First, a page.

WHITE HOUSE — Former Staff Sergeant Clinton Romesha was serving with Bravo Troop at Combat Outpost Keating in Afghanistan near the border with Pakistan.
He and 52 other U.S. soldiers came under an intense AK-47 and rocket-propelled grenade attack from a force estimated at more than 300 Taliban fighters.
Despite shrapnel wounds, Romesha organized and led a counter-attack to hold the outpost, calling in air strikes and helping to recover fallen comrades.
Eight U.S. soldiers were killed and 22 wounded in fighting that lasted through the day.
President Obama recounted the battle and the courage Romesha and fellow-soldiers showed in the face of devastating fire.
"Throughout history the question has often been asked, why? Why do those in uniform take such extraordinary risks and what compels them to such courage? You ask Clint and any of these soldiers who are here today and they will tell you, yes, they fight for their country and they fight for our freedom; yes, they fight to come home to their families. But most of all they fight for each other, to keep each other safe and to have each other's backs," said President Obama.
Afterwards, Romesha appeared before media cameras at the White House and said that like other Medal of Honor recipients he had mixed emotions of joy and sadness as he remembered sacrifices of fellow soldiers.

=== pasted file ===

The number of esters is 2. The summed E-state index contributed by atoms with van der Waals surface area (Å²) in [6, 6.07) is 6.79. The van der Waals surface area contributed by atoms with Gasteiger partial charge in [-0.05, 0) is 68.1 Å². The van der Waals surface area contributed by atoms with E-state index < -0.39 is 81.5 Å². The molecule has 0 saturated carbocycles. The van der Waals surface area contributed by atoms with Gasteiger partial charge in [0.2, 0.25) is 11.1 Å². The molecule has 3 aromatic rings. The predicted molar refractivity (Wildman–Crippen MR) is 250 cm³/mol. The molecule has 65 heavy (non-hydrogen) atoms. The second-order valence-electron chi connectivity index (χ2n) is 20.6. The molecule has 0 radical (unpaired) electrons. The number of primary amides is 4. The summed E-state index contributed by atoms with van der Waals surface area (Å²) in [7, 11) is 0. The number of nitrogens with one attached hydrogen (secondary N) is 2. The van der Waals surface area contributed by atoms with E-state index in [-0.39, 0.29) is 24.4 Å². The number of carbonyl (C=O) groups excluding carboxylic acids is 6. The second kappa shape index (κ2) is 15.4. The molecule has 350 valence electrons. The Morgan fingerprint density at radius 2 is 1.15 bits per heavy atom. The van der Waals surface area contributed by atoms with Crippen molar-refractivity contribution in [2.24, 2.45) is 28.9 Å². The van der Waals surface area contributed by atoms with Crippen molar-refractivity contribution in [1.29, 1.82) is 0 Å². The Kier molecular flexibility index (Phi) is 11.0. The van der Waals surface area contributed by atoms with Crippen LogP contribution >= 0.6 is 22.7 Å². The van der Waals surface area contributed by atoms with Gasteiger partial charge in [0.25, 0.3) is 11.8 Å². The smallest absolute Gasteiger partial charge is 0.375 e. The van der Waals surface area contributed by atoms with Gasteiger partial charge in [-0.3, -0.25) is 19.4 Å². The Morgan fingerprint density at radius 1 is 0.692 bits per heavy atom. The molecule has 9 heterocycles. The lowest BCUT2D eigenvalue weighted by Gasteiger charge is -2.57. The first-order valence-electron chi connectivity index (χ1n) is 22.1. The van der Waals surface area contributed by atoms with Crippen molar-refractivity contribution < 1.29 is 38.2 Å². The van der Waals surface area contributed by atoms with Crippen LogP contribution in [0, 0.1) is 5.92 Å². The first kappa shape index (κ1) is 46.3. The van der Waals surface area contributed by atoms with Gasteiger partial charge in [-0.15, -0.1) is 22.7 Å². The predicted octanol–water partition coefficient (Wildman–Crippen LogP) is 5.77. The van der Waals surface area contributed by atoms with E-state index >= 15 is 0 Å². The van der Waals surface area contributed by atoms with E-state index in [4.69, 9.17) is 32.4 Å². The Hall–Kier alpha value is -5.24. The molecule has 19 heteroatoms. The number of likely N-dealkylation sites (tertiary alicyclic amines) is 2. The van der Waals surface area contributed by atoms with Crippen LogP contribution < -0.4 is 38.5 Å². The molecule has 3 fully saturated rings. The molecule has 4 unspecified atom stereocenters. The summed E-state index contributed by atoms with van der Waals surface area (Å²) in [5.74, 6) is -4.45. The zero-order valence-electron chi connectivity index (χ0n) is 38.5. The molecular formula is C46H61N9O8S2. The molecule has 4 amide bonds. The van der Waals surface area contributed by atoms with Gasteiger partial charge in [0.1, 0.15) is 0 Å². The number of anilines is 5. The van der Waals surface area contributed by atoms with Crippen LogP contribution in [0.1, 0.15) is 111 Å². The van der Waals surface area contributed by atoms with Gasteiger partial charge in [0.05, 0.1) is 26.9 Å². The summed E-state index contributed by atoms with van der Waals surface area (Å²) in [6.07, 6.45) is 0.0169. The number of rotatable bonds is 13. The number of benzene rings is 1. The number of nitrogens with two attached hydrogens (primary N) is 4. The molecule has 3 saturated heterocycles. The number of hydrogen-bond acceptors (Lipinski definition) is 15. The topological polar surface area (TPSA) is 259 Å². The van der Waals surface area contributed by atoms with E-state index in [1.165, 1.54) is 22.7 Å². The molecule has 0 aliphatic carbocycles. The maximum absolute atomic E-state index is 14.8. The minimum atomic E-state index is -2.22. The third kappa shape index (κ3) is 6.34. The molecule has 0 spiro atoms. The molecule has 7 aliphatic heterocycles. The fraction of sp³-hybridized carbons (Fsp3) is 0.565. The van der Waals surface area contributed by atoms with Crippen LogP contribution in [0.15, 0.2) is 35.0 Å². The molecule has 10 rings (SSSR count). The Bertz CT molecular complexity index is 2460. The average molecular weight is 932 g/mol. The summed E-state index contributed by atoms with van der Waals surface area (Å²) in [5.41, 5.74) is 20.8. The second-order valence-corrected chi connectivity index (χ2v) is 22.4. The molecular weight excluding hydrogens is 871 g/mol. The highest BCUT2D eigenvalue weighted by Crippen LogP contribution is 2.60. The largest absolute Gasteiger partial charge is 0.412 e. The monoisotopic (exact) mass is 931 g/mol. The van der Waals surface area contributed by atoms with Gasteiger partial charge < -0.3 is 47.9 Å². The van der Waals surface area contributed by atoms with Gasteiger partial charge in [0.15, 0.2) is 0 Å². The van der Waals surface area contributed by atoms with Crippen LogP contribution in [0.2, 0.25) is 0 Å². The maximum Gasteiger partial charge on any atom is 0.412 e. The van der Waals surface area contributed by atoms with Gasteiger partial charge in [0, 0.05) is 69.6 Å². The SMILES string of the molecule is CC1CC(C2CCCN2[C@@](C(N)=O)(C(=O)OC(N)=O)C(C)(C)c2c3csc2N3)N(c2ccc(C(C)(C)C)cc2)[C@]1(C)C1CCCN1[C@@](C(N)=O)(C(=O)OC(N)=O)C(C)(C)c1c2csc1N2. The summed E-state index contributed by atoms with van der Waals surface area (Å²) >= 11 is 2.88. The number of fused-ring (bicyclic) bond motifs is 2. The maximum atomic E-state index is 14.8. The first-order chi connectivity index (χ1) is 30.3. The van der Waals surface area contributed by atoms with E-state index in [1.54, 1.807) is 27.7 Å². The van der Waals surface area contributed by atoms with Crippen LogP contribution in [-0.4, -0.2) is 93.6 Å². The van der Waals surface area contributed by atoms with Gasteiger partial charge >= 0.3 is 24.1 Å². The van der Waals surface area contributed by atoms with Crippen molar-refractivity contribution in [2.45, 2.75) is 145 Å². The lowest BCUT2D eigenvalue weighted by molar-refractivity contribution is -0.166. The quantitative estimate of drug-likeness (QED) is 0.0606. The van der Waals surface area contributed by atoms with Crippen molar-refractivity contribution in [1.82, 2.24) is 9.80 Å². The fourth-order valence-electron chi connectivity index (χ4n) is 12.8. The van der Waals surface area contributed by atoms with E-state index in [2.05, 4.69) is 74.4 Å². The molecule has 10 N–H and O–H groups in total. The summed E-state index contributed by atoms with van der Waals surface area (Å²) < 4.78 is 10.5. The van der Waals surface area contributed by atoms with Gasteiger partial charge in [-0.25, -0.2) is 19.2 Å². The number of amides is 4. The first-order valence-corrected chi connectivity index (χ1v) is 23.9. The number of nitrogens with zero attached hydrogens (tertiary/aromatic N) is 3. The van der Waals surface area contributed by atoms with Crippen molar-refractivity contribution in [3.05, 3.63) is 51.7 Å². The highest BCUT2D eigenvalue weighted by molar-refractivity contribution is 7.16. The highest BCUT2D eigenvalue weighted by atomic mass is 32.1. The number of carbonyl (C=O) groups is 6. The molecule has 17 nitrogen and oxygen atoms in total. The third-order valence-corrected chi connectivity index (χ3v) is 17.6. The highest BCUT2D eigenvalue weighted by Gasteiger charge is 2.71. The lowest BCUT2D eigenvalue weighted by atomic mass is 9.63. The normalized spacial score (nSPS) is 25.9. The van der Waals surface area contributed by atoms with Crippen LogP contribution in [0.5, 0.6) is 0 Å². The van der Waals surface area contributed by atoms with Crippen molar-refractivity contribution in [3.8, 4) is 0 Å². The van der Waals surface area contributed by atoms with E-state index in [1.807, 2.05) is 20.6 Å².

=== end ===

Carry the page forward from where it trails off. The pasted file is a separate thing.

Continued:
"I'm feeling conflicted with this medal I now wear," said Romesha. "The joy comes from recognition for us doing our jobs as soldiers on distant battlefields. But it is countered by the constant reminder of the loss our battle buddies. My battle buddies. My soldiers, my friends."
Romesha said he and his comrades were determined "not to be beat that day" in Afghanistan, adding he accepted the Medal of Honor for all who served and the eight who died. President Obama recognized members of Bravo Troop during the ceremony.
In his remarks before awarding the medal to Romesha, President Obama noted the results of an investigation into the attack showed that the camp was "tactically indefensible."
"There are many lessons from COP [Combat Outpost] Keating," said Obama. "One of them is that our troops should never, ever be put in a position where they have to defend the indefensible. That is what these soldiers did for each other, in sacrifice driven by pure love."
The son of a Vietnam War veteran, Romesha also served in Kosovo, and Iraq. He is the fourth living recipient to receive the Medal of Honor for actions in Iraq or Afghanistan.
President Obama has awarded the medal to three other living Afghanistan war veterans, and posthumously to four veterans of the conflicts in Afghanistan, Vietnam and Korea.
Romesha receives another honor on Tuesday. He will be among guests invited by the president to observe the State of the Union Address, sitting next to First Lady Michelle Obama in the House of Representatives chamber.